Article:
1Password is a well-known password manager with a solid reputation and a good track record. Is it the right pick for you, though? I took a long, hard look at 1Password to see how it works and if it stands up to the competition.
The short answer is that 1Password is one of the best password managers out there, maybe even the best. Though it could be a smidge cheaper and there are some small usability issues, overall it’s a solid password manager and is almost guaranteed to keep your online accounts safe. Let’s dive in.
Using 1Password: Organization Is Key
1Password is very easy to use overall, though it has a few oddities you need to learn to live with. However, since most of those issues exist because they’re part of 1Password’s security systems, they’re an unavoidable evil; all password managers have these issues to some extent. LastPass was easier to use, for example, and, well, that didn’t turn out too great…
1Password has clients for Windows, macOS, and Linux. On mobile, it has apps for Android, iPhone, and iPad. Most importantly, since it’s where you’ll need to fill out the most passwords, 1Password also has browser extensions for Chrome, Mozilla Firefox, Microsoft Edge, Brave, and Safari.
Once you’ve downloaded and installed the app or extension you want—chances are a browser extension is all you need—you’re ready to get started. The desktop and web clients are practically the same and serve as a kind of nerve center for 1Password. It’s here where you get an overview of all the passwords you have, for example, and where you can organize them to your liking.
This may actually be 1Password’s biggest strength, the ability to organize and file all your accounts. For example, since I review a lot of software, I have accounts coming out my ears; I even have multiple accounts for some providers. With 1Password, I can tag all of them as relevant to my business or another entity and leave everything else as personal, entertainment, or whatever. It’s a good system.
That said, as nice as having everything organized, actually doing it is another matter. For example, to delete an entry, you need to first open up the edit screen and then find the delete button. To add or remove tags, you need to type the name out, which feels pretty outdated.
It gets annoying when you have more than one or two entries you want to edit and it feels like an issue that would be pretty easy to fix. That said, the tags 1Password assigns automatically do work quite well, so you’ll be doing less tweaking than you think.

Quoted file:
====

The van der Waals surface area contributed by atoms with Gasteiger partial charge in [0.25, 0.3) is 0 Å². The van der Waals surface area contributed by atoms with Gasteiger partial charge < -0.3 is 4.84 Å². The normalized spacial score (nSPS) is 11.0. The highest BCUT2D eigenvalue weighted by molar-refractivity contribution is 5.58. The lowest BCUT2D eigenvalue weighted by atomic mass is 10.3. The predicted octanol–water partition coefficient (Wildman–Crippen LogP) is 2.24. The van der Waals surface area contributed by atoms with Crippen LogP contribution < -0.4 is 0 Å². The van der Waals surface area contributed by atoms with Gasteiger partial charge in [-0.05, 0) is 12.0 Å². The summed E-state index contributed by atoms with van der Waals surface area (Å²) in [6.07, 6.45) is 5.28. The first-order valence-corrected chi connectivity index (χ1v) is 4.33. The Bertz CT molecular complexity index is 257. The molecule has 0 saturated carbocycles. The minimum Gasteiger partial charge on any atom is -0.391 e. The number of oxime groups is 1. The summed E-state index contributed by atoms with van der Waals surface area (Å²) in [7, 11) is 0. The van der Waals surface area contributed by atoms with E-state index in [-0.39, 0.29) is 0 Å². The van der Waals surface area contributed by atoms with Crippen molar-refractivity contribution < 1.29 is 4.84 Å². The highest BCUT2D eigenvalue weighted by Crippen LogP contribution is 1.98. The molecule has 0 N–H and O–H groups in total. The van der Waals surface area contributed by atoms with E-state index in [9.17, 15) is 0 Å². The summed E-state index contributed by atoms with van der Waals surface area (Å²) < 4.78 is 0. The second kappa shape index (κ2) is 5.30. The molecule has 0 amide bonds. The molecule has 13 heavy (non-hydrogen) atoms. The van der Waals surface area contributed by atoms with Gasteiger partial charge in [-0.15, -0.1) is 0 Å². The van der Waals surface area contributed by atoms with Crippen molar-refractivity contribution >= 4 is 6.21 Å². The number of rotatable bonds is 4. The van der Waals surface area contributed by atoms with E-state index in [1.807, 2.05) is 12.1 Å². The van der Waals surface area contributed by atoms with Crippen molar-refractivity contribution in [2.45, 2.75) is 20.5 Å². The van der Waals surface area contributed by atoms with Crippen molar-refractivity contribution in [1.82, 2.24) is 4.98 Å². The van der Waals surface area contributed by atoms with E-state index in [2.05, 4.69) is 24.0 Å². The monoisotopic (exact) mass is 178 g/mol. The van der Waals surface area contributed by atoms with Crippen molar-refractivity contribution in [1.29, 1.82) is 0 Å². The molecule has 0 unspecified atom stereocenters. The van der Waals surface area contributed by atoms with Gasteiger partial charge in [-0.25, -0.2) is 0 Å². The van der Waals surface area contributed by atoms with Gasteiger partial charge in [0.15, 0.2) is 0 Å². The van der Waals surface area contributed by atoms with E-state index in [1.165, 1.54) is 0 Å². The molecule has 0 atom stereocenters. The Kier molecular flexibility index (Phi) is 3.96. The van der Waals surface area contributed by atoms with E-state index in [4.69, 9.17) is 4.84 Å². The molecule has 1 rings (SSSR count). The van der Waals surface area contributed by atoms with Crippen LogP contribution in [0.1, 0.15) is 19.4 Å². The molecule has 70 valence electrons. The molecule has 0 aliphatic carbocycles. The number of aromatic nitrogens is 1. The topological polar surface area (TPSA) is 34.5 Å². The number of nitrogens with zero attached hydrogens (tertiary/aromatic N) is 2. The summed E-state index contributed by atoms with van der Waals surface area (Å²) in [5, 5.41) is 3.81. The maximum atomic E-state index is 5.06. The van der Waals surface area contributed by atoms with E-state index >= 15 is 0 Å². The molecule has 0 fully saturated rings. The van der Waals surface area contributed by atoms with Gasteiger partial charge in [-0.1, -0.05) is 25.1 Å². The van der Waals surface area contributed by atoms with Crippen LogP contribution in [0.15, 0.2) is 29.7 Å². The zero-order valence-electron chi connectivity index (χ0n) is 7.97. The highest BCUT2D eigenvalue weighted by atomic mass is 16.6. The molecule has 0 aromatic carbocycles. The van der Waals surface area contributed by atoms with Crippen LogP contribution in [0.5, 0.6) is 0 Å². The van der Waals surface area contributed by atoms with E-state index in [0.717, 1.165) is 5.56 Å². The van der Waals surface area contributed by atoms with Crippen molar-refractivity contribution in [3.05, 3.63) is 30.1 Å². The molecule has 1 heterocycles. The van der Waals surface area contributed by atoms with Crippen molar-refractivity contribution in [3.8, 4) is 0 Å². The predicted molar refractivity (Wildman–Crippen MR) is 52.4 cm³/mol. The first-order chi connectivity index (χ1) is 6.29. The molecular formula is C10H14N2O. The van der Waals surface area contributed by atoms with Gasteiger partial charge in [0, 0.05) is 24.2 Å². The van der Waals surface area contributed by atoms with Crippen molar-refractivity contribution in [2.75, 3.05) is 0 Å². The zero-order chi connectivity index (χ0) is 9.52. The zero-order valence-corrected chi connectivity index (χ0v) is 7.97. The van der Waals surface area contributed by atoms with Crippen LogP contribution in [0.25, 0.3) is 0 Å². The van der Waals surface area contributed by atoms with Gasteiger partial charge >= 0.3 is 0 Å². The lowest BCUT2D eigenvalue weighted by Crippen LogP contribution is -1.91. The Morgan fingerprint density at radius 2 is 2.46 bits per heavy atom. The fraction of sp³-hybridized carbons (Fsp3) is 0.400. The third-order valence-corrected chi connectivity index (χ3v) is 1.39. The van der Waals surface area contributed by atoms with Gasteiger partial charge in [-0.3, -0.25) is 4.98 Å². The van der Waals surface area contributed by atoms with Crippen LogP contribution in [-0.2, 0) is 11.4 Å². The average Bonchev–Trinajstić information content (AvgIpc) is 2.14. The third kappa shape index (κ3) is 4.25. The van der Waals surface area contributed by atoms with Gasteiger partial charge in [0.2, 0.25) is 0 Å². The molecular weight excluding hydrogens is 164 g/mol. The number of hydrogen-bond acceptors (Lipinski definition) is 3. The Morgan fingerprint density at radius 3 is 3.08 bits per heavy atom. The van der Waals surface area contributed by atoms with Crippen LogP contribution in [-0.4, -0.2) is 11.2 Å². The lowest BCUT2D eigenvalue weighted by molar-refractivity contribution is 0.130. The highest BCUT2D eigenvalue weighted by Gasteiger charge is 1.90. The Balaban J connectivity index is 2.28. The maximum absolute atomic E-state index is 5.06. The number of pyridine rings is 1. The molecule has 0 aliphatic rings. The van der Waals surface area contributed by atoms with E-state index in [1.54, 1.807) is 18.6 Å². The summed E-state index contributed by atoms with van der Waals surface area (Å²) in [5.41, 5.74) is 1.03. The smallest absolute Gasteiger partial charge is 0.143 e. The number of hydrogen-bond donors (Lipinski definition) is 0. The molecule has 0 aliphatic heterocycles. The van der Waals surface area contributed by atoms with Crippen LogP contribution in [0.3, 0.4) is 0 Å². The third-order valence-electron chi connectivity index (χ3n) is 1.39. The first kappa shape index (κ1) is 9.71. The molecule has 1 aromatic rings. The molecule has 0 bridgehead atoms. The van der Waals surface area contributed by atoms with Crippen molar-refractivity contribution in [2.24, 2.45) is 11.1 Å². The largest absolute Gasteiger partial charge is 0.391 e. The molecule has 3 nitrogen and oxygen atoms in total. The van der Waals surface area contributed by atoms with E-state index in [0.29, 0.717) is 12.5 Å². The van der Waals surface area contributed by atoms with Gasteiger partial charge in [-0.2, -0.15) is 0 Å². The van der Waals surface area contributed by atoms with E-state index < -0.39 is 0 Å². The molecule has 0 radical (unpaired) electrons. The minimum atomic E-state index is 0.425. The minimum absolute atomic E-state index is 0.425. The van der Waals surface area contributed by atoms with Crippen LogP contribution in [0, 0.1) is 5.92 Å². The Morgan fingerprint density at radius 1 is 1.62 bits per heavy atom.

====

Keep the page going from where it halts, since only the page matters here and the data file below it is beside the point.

Saving and Filling Out Passwords
However, the web client is probably where you’ll spend the least amount of your time. You’ll interact with 1Password mainly through the web extension, where you can quickly access your passwords while browsing. Opening up the extension is as simple as clicking the icon at the top of your browser’s screen or hitting a hotkey combination.
This is a much simpler view and won’t allow you to edit or alter any entries. Just add them and fill them out. This is where another small crease appears in 1Password’s otherwise ironed exterior: The automatic saving and filling out of passwords doesn’t work great.
For example, to save a password you just entered in a site, you need to have already unlocked 1Password. More than once, while creating a new account somewhere, I realized I had to access 1Password or not have its password generator show up. Compared to other password managers and how smoothly they handle this, it gets a little tiring, to be honest.
Filling out passwords is a bit smoother: if you’re on a site 1Password recognizes, you’ll get a prompt to have 1Password fill in your credentials. You’ll have to unlock it first, and the program takes it from there. On mobile, you’ll have to first activate the 1Password app before it prompts you, so keep that in mind.
Though I understand that this cumbersome process exists to keep your accounts safe, I can’t escape the nagging feeling it could be smoothed out a little. For example, when you start a browser session, you could get a reminder that you should unlock 1Password. While I appreciate 1Password’s dedication to security, I doubt most of us will lose control over our laptop mid-session.
That said, the overall experience using 1Password is good: most of the issues described above are no more than minor irritants, and I’d rather have an overzealous password manager than one that sacrifices security for comfort—LastPass once again springs to mind. And while not recommended, you can go into the password manager’s settings and extend how long the app or extension will stay unlocked.